Skip to main content

Drilling Down on 2-Phase Breathing

By February 10, 2020March 19th, 2023No Comments

This month we are focusing more deeply on “2-Phase Breathing.” It is a way to develop more breath awareness and more breath control. The idea is to explore the active and passive phases and the reflex and neutral points in the cycle.

To start, imagine a round clock. Divide the circle in half by drawing a vertical line from 12 to 6. The left side represents the inhale (from 6 up to 12), and the right side represents the exhale (from 12 down to 6). 12 o’clock represents a completely full inhale, and 6 o’clock represents a completely empty exhale. These two points are reflex points.

If you take a big breath and fill yourself up on the inhale (12 o’clock point), you don’t have to do the exhale at that point because the reflex will do it. As soon as you stop pulling in, as soon as you let go, the exhale happens by itself. No need to push or blow or even “do” the exhale. The body does it, the reflex does it. It happens because you relax.

If you squeeze all the breath out and come to the empty point at 6 o’clock, you have reached the other reflex point. At this point you don’t need to “do” the inhale, you don’t have to pull the breath in. All you need to do is relax and let go and the breath pours into you by itself. The reflex does the work of inhaling, your body inhales by itself.

Now draw a horizontal line across the clock dividing the circle into top and bottom. These are neutral points: 3 o’clock and 9 o’clock. Either reflex (12 or 6) should take you to this “neutral zone.”

When you are at 12 o’clock, the internal forces of expansion that have built up will power the exhale. When you are at 6 o’clock, the forces of contraction that have built up will power the inhale. But the reflexes will not fill you up or empty you. They will only take you to the neutral points.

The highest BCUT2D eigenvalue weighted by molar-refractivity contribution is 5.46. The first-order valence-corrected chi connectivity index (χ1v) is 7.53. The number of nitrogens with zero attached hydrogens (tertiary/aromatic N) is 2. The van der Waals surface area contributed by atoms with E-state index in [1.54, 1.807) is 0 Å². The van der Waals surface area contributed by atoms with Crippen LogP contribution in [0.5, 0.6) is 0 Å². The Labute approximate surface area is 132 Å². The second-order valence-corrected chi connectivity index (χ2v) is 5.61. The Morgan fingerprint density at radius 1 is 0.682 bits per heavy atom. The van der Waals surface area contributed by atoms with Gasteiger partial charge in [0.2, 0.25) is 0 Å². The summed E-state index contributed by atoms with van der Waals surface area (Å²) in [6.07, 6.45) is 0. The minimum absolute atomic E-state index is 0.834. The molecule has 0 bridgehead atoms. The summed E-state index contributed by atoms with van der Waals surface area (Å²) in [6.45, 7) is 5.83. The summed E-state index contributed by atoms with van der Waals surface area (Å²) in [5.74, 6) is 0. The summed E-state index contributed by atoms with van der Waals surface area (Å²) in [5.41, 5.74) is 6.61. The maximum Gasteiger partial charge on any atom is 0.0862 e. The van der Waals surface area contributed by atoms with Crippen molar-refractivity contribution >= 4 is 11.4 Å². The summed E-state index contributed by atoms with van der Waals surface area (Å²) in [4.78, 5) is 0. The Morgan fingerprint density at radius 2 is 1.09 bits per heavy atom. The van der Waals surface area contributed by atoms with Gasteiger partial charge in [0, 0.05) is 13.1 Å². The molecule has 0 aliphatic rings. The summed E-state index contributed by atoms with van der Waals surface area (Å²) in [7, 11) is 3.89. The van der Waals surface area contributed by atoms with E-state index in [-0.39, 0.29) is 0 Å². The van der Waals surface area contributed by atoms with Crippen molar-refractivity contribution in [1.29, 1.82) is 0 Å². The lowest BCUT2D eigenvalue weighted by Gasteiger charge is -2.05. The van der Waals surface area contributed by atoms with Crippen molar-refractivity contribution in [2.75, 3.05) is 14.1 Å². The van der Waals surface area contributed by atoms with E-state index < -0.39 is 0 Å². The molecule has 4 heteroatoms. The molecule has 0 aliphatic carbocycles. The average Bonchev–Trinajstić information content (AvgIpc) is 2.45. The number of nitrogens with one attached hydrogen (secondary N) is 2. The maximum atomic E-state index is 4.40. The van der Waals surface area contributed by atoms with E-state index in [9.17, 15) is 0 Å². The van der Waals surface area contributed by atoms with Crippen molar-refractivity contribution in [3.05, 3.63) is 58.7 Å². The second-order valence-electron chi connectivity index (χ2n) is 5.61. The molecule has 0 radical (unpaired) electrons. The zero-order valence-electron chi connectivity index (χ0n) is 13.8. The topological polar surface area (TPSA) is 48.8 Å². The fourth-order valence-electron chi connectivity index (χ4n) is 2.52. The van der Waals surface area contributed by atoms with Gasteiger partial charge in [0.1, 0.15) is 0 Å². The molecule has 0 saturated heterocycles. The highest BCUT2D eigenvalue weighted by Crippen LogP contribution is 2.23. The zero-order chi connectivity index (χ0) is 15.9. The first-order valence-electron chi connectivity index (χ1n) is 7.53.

Now you see that the clock has four sections. The top right section is the passive phase of the exhale and the bottom right section is the active phase of the exhale. The bottom left is the passive phase of the inhale and the top left is the active phase of the inhale.

When you are close to 12, it requires tremendous effort to inhale even a little bit more breath, but it takes no effort to exhale. When you are close to 6 o’clock, it takes great effort to squeeze out even a little more breath, but it takes no effort to inhale.

At 9 o’clock and 3 o’clock it takes the same amount of effort to inhale as it does to exhale, because there are no forces pushing or pulling on the breath. This is the point where a marksman pulls the trigger on a gun. And this is the point where yogis can easily enter the “breathless state.”

If you relax at either 12 or 6—the reflex points—the breath moves by itself. The body does the breathing. If you relax at 3 or 9—the neutral points—the breath doesn’t move at all. You are in the neutral zone.

Practice playing with these two reflexes. Strengthen them, experiment with them. Get out of the way and let them do the work. Let your body do the first phase of the inhale or the exhale. And you come in only at the neutral point. There, you take over the breathing, filling yourself more or emptying yourself more.

So, when you are at 12, the body does the first half of the exhale all by itself (the passive phase), and you do the second half of the exhale (the active phase). Then the body does the first half of the inhale (passive phase), and you do the second half (the active phase).

It’s like being in a relay race. The first runner is the body. It has the baton. Then it passes control over to you. You have the baton and you take the breath further. Body does the first phase and you do the second. The breath breathes itself during the first phase and you breathe the breath during the second phase.

Notice that the top half of the clock represents the rebirthing breath, heart opening exercises and transformational practices (active inhale and passive exhale). And notice that the bottom half represents diaphragmatic breathing, used in practices such martial arts and sports, and the yogic practice of “breath of fire,” where the exhale is active and the inhale is reflexive.

Play with these reflex points and neutral points in the breathing cycle. Play with the active and passive phases of the breathing cycle. Make it a meditation. Learn what your unconscious habit is. Learn what is your default habits are under stress. Notice which phases and points are easy to touch and feel, and which ones are challenging or unfamiliar.

Welcome to the dance of breath! Welcome to 2-Phase Breathing.

Breath Mastery Admin

Author Breath Mastery Admin

More posts by Breath Mastery Admin

Powered by WishList Member - Membership Software

Pin It on Pinterest

Share This